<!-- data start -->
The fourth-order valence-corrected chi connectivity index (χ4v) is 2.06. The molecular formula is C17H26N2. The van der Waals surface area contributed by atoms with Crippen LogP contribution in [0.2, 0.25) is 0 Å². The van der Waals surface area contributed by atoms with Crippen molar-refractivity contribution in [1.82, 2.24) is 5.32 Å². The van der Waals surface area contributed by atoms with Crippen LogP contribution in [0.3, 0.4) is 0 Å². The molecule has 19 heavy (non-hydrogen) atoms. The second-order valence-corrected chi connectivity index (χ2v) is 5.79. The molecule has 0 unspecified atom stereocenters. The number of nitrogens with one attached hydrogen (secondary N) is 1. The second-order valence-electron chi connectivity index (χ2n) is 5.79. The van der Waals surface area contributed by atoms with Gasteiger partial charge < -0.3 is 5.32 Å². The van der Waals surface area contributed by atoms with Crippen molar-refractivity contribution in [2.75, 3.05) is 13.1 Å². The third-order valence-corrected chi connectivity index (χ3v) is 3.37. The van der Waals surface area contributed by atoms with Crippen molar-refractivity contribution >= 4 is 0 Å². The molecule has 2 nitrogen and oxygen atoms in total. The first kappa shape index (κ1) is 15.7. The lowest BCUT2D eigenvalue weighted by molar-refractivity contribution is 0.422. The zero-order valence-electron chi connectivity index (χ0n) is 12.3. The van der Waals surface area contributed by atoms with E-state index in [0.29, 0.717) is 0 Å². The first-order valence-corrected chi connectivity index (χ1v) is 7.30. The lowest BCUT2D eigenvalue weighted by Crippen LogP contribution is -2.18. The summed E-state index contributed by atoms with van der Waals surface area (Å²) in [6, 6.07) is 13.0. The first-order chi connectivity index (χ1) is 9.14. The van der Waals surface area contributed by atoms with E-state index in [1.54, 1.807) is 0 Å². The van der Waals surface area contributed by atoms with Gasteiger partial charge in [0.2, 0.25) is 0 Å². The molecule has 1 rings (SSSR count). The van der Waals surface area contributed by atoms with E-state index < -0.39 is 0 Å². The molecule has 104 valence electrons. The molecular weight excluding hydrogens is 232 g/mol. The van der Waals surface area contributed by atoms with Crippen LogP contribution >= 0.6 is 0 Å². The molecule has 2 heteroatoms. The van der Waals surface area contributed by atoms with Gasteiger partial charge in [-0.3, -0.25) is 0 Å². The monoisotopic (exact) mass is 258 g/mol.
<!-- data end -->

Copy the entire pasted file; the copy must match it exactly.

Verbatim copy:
The fourth-order valence-corrected chi connectivity index (χ4v) is 2.06. The molecular formula is C17H26N2. The van der Waals surface area contributed by atoms with Crippen LogP contribution in [0.2, 0.25) is 0 Å². The van der Waals surface area contributed by atoms with Crippen molar-refractivity contribution in [1.82, 2.24) is 5.32 Å². The van der Waals surface area contributed by atoms with Crippen LogP contribution in [0.3, 0.4) is 0 Å². The molecule has 19 heavy (non-hydrogen) atoms. The second-order valence-corrected chi connectivity index (χ2v) is 5.79. The molecule has 0 unspecified atom stereocenters. The number of nitrogens with one attached hydrogen (secondary N) is 1. The second-order valence-electron chi connectivity index (χ2n) is 5.79. The van der Waals surface area contributed by atoms with Gasteiger partial charge < -0.3 is 5.32 Å². The van der Waals surface area contributed by atoms with Crippen molar-refractivity contribution in [2.75, 3.05) is 13.1 Å². The third-order valence-corrected chi connectivity index (χ3v) is 3.37. The van der Waals surface area contributed by atoms with Crippen molar-refractivity contribution >= 4 is 0 Å². The molecule has 2 nitrogen and oxygen atoms in total. The first kappa shape index (κ1) is 15.7. The lowest BCUT2D eigenvalue weighted by molar-refractivity contribution is 0.422. The zero-order valence-electron chi connectivity index (χ0n) is 12.3. The van der Waals surface area contributed by atoms with E-state index in [0.29, 0.717) is 0 Å². The first-order valence-corrected chi connectivity index (χ1v) is 7.30. The lowest BCUT2D eigenvalue weighted by Crippen LogP contribution is -2.18. The summed E-state index contributed by atoms with van der Waals surface area (Å²) in [6, 6.07) is 13.0. The first-order chi connectivity index (χ1) is 9.14. The van der Waals surface area contributed by atoms with E-state index in [1.54, 1.807) is 0 Å². The van der Waals surface area contributed by atoms with Gasteiger partial charge in [0.2, 0.25) is 0 Å². The molecule has 1 rings (SSSR count). The van der Waals surface area contributed by atoms with E-state index < -0.39 is 0 Å². The molecule has 104 valence electrons. The molecular weight excluding hydrogens is 232 g/mol. The van der Waals surface area contributed by atoms with Crippen LogP contribution >= 0.6 is 0 Å². The molecule has 2 heteroatoms. The van der Waals surface area contributed by atoms with Gasteiger partial charge in [-0.3, -0.25) is 0 Å². The monoisotopic (exact) mass is 258 g/mol.